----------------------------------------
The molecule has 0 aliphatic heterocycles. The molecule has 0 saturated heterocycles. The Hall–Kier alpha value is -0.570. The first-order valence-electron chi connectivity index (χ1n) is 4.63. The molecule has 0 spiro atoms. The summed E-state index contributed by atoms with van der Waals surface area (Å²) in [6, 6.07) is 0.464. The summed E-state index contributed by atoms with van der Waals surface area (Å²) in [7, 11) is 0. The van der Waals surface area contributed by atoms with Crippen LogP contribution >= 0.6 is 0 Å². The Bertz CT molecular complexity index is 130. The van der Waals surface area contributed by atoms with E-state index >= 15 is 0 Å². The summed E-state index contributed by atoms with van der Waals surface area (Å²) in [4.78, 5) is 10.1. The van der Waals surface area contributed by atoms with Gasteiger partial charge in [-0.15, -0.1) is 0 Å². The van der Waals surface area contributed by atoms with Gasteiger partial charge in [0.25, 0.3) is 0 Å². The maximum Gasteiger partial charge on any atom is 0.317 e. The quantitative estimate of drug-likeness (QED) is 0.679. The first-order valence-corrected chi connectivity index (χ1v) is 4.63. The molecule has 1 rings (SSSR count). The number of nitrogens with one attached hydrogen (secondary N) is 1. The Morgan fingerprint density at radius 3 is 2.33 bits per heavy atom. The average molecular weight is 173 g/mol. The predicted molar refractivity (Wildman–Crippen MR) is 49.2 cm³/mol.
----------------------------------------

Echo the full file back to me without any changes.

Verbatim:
The molecule has 0 aliphatic heterocycles. The molecule has 0 saturated heterocycles. The Hall–Kier alpha value is -0.570. The first-order valence-electron chi connectivity index (χ1n) is 4.63. The molecule has 0 spiro atoms. The summed E-state index contributed by atoms with van der Waals surface area (Å²) in [6, 6.07) is 0.464. The summed E-state index contributed by atoms with van der Waals surface area (Å²) in [7, 11) is 0. The van der Waals surface area contributed by atoms with Crippen LogP contribution >= 0.6 is 0 Å². The Bertz CT molecular complexity index is 130. The van der Waals surface area contributed by atoms with E-state index >= 15 is 0 Å². The summed E-state index contributed by atoms with van der Waals surface area (Å²) in [4.78, 5) is 10.1. The van der Waals surface area contributed by atoms with Gasteiger partial charge in [-0.15, -0.1) is 0 Å². The van der Waals surface area contributed by atoms with Gasteiger partial charge in [0.25, 0.3) is 0 Å². The maximum Gasteiger partial charge on any atom is 0.317 e. The quantitative estimate of drug-likeness (QED) is 0.679. The first-order valence-corrected chi connectivity index (χ1v) is 4.63. The molecule has 1 rings (SSSR count). The number of nitrogens with one attached hydrogen (secondary N) is 1. The Morgan fingerprint density at radius 3 is 2.33 bits per heavy atom. The average molecular weight is 173 g/mol. The predicted molar refractivity (Wildman–Crippen MR) is 49.2 cm³/mol.